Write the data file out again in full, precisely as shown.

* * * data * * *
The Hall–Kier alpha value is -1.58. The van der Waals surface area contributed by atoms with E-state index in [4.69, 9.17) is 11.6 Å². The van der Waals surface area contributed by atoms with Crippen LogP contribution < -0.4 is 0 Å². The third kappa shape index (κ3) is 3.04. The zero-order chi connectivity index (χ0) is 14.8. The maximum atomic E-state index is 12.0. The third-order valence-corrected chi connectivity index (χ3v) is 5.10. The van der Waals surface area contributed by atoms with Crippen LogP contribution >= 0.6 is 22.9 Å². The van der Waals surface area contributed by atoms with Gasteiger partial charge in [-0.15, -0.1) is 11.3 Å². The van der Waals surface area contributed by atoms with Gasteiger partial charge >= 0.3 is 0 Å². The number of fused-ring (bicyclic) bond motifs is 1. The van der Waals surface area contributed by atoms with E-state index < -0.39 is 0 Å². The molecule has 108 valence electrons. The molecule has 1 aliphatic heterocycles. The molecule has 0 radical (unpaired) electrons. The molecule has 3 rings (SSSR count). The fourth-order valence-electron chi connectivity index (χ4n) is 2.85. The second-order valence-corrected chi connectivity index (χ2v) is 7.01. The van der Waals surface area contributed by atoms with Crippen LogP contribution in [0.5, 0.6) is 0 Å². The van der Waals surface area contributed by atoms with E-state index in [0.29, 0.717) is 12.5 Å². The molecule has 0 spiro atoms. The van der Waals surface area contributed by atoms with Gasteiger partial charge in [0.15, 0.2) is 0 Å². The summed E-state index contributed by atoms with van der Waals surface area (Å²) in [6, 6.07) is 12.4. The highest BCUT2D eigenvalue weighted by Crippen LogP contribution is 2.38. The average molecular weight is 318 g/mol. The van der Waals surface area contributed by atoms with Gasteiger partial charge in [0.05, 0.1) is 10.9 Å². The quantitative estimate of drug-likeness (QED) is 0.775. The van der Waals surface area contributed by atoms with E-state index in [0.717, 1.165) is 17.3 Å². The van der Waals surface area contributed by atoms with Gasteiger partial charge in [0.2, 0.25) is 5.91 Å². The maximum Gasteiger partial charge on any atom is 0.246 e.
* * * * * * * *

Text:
The Hall–Kier alpha value is -1.58. The van der Waals surface area contributed by atoms with E-state index in [4.69, 9.17) is 11.6 Å². The van der Waals surface area contributed by atoms with Crippen LogP contribution < -0.4 is 0 Å². The third kappa shape index (κ3) is 3.04. The zero-order chi connectivity index (χ0) is 14.8. The maximum atomic E-state index is 12.0. The third-order valence-corrected chi connectivity index (χ3v) is 5.10. The van der Waals surface area contributed by atoms with Crippen LogP contribution >= 0.6 is 22.9 Å². The van der Waals surface area contributed by atoms with Gasteiger partial charge in [-0.15, -0.1) is 11.3 Å². The van der Waals surface area contributed by atoms with Gasteiger partial charge >= 0.3 is 0 Å². The number of fused-ring (bicyclic) bond motifs is 1. The van der Waals surface area contributed by atoms with E-state index < -0.39 is 0 Å². The molecule has 108 valence electrons. The molecule has 1 aliphatic heterocycles. The molecule has 0 radical (unpaired) electrons. The molecule has 3 rings (SSSR count). The fourth-order valence-electron chi connectivity index (χ4n) is 2.85. The second-order valence-corrected chi connectivity index (χ2v) is 7.01. The van der Waals surface area contributed by atoms with Crippen LogP contribution in [0.5, 0.6) is 0 Å². The van der Waals surface area contributed by atoms with E-state index in [0.29, 0.717) is 12.5 Å². The molecule has 0 spiro atoms. The van der Waals surface area contributed by atoms with Gasteiger partial charge in [0.15, 0.2) is 0 Å². The summed E-state index contributed by atoms with van der Waals surface area (Å²) in [6, 6.07) is 12.4. The highest BCUT2D eigenvalue weighted by Crippen LogP contribution is 2.38. The average molecular weight is 318 g/mol. The van der Waals surface area contributed by atoms with Gasteiger partial charge in [0.05, 0.1) is 10.9 Å². The quantitative estimate of drug-likeness (QED) is 0.775. The van der Waals surface area contributed by atoms with E-state index in [0.717, 1.165) is 17.3 Å². The van der Waals surface area contributed by atoms with Gasteiger partial charge in [0.2, 0.25) is 5.91 Å². The maximum Gasteiger partial charge on any atom is 0.246 e.